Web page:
Child well-being, which covers everything from family relationships to their material well-being, is now increasingly being talked about in policy and practice nationally and internationally. However, a lack of clarity remains about what the idea really means and how it can help children.Autorentext
This book brings together contributions from international experts in order to define child well-being and to further understand how it can improve children's lives. Issues covered include how the idea is being used in government policy and practice in the UK and USA, how children can contribute to the understanding of child well-being, recent advances in the exploration of indicators and measures of well-being, and the importance of context in making comparisons. A concluding chapter explores whether child well-being is a useful concept in understanding children's lives, whether it positively contributes to policy and practice, and the value of international comparisons.
This edited collection is essential reading for all those involved in understanding children's lives and who have responsibility for improving them, including practitioners, policymakers, students and academics.
Colette McAuley is Professor of Social Work at the School of Applied Social Sciences at University College Dublin. She has published widely in the area of children and families, and is co-editor of Enhancing the Well-Being of Children and Families Through Effective Interventions with Peter J. Pecora and Wendy Rose, published by Jessica Kingsley Publishers. Wendy Rose OBE is Senior Research Fellow at the Open University, UK and a former policy maker in the Department of Health. She works on national and international child welfare research development projects and has published widely.Inhalt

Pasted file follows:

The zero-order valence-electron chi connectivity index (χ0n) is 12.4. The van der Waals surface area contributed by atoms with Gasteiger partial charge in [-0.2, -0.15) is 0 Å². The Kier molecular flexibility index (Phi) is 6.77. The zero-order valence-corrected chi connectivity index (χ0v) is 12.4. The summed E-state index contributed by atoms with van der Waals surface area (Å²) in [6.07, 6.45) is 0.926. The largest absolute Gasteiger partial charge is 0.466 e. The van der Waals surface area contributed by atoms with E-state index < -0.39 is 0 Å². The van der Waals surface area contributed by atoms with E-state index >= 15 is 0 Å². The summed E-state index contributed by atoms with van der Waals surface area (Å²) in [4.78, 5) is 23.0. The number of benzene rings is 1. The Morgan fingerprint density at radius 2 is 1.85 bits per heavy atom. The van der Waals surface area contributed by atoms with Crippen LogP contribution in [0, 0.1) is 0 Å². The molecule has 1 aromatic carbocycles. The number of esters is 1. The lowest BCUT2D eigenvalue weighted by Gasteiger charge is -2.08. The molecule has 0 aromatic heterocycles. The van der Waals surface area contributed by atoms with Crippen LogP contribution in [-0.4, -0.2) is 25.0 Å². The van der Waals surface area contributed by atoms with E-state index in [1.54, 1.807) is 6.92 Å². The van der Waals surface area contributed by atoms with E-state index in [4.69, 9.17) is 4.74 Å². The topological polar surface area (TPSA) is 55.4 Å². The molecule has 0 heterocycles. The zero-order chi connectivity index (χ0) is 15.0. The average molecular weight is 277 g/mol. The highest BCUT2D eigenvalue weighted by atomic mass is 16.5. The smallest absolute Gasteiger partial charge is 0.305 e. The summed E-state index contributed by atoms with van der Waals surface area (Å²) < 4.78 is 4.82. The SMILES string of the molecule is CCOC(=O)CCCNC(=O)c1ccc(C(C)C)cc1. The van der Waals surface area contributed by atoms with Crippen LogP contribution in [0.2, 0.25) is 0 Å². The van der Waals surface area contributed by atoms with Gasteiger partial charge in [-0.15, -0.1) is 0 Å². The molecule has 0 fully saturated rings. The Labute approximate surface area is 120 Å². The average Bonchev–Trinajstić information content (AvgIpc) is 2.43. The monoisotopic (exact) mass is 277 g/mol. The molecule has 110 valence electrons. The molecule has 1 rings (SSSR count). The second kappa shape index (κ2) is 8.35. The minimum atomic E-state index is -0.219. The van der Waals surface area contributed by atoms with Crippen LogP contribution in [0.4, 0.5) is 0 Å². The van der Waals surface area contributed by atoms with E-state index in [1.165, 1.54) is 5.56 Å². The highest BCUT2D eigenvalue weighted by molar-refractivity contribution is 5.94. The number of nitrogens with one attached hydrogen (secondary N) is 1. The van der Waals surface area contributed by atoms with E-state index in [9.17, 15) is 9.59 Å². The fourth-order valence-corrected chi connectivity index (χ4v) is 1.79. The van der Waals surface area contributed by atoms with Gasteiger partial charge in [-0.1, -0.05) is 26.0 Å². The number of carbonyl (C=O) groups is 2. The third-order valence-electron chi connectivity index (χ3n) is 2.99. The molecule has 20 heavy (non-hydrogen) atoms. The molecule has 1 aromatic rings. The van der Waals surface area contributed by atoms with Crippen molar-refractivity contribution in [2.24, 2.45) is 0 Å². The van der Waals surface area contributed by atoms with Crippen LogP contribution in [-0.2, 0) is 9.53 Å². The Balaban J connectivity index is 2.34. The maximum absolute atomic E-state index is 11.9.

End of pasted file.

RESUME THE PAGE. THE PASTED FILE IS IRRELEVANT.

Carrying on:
Foreword. Acknowledgements. Preface. Part 1. Understanding Children's Lives at Home, School and in the Community. 1. Child Well-Being, Child Development and Family Lives. Jane Aldgate, The Open University, UK. 2. Children's Views on Child Well-Being. Colette McAuley, University College Dublin, Ireland, Roger Morgan, Children's Rights Director of England and Wendy Rose, The Open University, UK. 3. Introducing the Concept of Child Well-Being into Government Policy. Wendy Rose and John Rowlands, Thomas Coram Research Unit, Institute of Education, UK. 4. How Schools Can Contribute to Pupils' Well-being. Pamela Munn, University of Edinburgh, UK. 5. Youth, Civic Engagement and Support: Promoting Well-being. Pat Dolan, Child and Family Research Centre, National University of Ireland, Galway, Ireland. Part 2. Child Well-Being: International Developments and New Policy and Research Directions. 6. Developing Indicators for Child Well-Being in a Changing Context. Asher Ben-Arieh, Hebrew University of Jerusalem, Israel. 7. National Reporting on Child Well-Being The State of the Nation's Children's Reports in the Republic of Ireland. Anne-Marie Brooks, Sinead Hanafin and Sylda Langford, Office of the Minister for Children, Dublin, Ireland. 8. The Challenge of Improving Children's Well-Being and Measuring Outcomes An American Perspective. Peter J. Pecora, University of Washington and Casey Family Programs, USA and Markell Harrison-Jackson, Pinal County Education Service Agency, USA. 9. The Subjective Well-Being of Children. Jonathan Bradshaw, University of York, UK, Gwyther Rees, Children's Society, UK, Antonia Keung, University of York, UK and Haridhan Goswami, Children's Society, UK. Part 3. Child Well-Being: Current Issues and Future Directions. 10. Child Well-Being - Current Issues and Future Directions. Colette McAuley and Wendy Rose. References. List of contributors. Index.